Best to seek medical analysis.

I’m pretty positive it was lack of electrolytes. I was drenched in sweat but i had to pee when I got to my mom’s. I think I just sweat all my salt out. I had a craving for sodium afterwards. Damn near every muscle cramped.
 

happyandbob

Hall of Fame
I’m pretty positive it was lack of electrolytes. I was drenched in sweat but i had to pee when I got to my mom’s. I think I just sweat all my salt out. I had a craving for sodium afterwards. Damn near every muscle cramped.
Add a 1/4 to 1/2 teaspoon of low sodium salt into your water. Low sodium salt uses potassium in place of some of the sodium and works really well to replenish electrolytes. Had full body cramps at sectionals one year when it was full sun, 100F, and 80% humidity. Have never had them again after I started adding low sodium salt and glucose into my water for matches.
 

Turbo-87

Legend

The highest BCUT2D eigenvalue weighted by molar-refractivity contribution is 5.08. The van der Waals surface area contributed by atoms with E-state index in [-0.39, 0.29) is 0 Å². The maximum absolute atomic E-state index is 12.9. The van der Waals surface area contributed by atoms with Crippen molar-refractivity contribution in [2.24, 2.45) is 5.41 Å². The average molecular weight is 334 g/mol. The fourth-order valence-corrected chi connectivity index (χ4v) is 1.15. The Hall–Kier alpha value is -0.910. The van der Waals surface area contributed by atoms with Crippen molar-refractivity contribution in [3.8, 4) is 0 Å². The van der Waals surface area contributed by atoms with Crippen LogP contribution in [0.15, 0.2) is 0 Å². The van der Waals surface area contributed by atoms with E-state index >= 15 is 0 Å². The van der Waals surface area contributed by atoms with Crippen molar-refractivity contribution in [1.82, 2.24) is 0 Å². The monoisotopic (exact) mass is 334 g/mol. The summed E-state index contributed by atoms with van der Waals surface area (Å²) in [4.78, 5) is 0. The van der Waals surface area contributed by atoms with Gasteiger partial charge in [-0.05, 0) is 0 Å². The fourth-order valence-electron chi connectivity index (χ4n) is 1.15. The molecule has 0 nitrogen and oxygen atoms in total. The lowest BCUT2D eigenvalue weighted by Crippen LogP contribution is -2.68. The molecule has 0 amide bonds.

I think OP is rather lucky that the symptoms didn't get worse than full-body cramps. You were severely dehydrated and probably getting close to the point where you should have been hospitalized on IV fluids to replenish electrolytes. Ask me how I know. :) Any time you are getting cramps from dehydration, you will get short periods where you feel completely ok and think, yep, I can make it. No, you won't. It's too late. In most cases, you have lost too much sodium in your sweat and you are so far off in your electrolyte balance that it can only be replenished through IV or oral electrolytes over time. There is a misconception with deyhdration. You can continue to sweat and pee and still be considered dehydrated due to electrolytes being out of whack. When you stop sweating for no reason, you are in real trouble. A sweat test is a good thing to do since some people are known to lose more salt in sweat than others. We are not all made the same. There is a condition called cystic fibrosis where, among other things, patients lose a ton of salt in sweat because the body can't effectively use it, therefore sweating it out at rapid rate. Just using that as an example ... you'd already know if you had cf.